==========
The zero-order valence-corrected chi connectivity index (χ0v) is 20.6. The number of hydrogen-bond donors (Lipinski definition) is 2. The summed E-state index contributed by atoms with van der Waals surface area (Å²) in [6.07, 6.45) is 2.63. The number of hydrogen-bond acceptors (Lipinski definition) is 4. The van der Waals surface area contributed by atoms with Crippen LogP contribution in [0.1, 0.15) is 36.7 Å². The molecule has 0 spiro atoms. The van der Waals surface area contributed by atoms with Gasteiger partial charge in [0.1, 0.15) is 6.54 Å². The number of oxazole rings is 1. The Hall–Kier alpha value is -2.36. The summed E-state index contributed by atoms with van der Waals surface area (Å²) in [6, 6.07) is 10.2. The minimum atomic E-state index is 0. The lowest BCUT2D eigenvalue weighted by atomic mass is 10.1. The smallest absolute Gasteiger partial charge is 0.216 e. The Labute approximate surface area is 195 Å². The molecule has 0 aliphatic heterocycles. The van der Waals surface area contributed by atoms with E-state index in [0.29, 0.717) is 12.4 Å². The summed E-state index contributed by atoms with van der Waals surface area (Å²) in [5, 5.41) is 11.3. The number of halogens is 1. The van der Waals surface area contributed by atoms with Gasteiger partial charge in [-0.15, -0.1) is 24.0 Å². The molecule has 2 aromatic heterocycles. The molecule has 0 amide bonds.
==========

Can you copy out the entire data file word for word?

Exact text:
The zero-order valence-corrected chi connectivity index (χ0v) is 20.6. The number of hydrogen-bond donors (Lipinski definition) is 2. The summed E-state index contributed by atoms with van der Waals surface area (Å²) in [6.07, 6.45) is 2.63. The number of hydrogen-bond acceptors (Lipinski definition) is 4. The van der Waals surface area contributed by atoms with Crippen LogP contribution in [0.1, 0.15) is 36.7 Å². The molecule has 0 spiro atoms. The van der Waals surface area contributed by atoms with Gasteiger partial charge in [0.1, 0.15) is 6.54 Å². The number of oxazole rings is 1. The Hall–Kier alpha value is -2.36. The summed E-state index contributed by atoms with van der Waals surface area (Å²) in [6, 6.07) is 10.2. The minimum atomic E-state index is 0. The lowest BCUT2D eigenvalue weighted by atomic mass is 10.1. The smallest absolute Gasteiger partial charge is 0.216 e. The Labute approximate surface area is 195 Å². The molecule has 0 aliphatic heterocycles. The van der Waals surface area contributed by atoms with E-state index in [0.29, 0.717) is 12.4 Å². The summed E-state index contributed by atoms with van der Waals surface area (Å²) in [5, 5.41) is 11.3. The number of halogens is 1. The van der Waals surface area contributed by atoms with Gasteiger partial charge in [-0.15, -0.1) is 24.0 Å². The molecule has 2 aromatic heterocycles. The molecule has 0 amide bonds.